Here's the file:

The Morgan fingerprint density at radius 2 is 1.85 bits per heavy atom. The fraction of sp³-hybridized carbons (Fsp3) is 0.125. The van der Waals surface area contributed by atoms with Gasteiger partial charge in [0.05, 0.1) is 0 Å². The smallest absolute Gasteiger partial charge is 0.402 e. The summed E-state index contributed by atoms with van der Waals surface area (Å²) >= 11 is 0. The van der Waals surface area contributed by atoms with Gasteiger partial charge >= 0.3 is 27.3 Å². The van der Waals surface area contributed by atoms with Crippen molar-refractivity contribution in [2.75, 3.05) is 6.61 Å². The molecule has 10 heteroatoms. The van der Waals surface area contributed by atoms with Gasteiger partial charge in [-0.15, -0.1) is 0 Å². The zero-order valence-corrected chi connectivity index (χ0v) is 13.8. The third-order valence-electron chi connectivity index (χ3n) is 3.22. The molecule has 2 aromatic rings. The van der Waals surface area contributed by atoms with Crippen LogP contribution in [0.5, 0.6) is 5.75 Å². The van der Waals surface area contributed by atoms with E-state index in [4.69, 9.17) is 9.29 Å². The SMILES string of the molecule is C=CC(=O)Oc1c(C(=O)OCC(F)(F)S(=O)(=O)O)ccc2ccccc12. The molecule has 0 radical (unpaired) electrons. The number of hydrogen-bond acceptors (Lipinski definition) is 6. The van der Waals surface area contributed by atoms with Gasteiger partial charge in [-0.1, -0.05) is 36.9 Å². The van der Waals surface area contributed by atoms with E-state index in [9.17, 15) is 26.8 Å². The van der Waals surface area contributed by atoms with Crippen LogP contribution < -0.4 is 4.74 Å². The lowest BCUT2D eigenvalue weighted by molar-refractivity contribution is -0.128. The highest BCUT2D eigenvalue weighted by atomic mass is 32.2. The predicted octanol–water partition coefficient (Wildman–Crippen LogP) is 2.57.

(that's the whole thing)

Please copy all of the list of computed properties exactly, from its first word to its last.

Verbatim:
The Morgan fingerprint density at radius 2 is 1.85 bits per heavy atom. The fraction of sp³-hybridized carbons (Fsp3) is 0.125. The van der Waals surface area contributed by atoms with Gasteiger partial charge in [0.05, 0.1) is 0 Å². The smallest absolute Gasteiger partial charge is 0.402 e. The summed E-state index contributed by atoms with van der Waals surface area (Å²) >= 11 is 0. The van der Waals surface area contributed by atoms with Gasteiger partial charge >= 0.3 is 27.3 Å². The van der Waals surface area contributed by atoms with Crippen molar-refractivity contribution in [2.75, 3.05) is 6.61 Å². The molecule has 10 heteroatoms. The van der Waals surface area contributed by atoms with Gasteiger partial charge in [-0.15, -0.1) is 0 Å². The zero-order valence-corrected chi connectivity index (χ0v) is 13.8. The third-order valence-electron chi connectivity index (χ3n) is 3.22. The molecule has 2 aromatic rings. The van der Waals surface area contributed by atoms with Crippen LogP contribution in [0.5, 0.6) is 5.75 Å². The van der Waals surface area contributed by atoms with E-state index in [4.69, 9.17) is 9.29 Å². The SMILES string of the molecule is C=CC(=O)Oc1c(C(=O)OCC(F)(F)S(=O)(=O)O)ccc2ccccc12. The molecule has 0 radical (unpaired) electrons. The number of hydrogen-bond acceptors (Lipinski definition) is 6. The van der Waals surface area contributed by atoms with Gasteiger partial charge in [-0.1, -0.05) is 36.9 Å². The van der Waals surface area contributed by atoms with E-state index in [9.17, 15) is 26.8 Å². The van der Waals surface area contributed by atoms with Crippen LogP contribution < -0.4 is 4.74 Å². The lowest BCUT2D eigenvalue weighted by molar-refractivity contribution is -0.128. The highest BCUT2D eigenvalue weighted by atomic mass is 32.2. The predicted octanol–water partition coefficient (Wildman–Crippen LogP) is 2.57.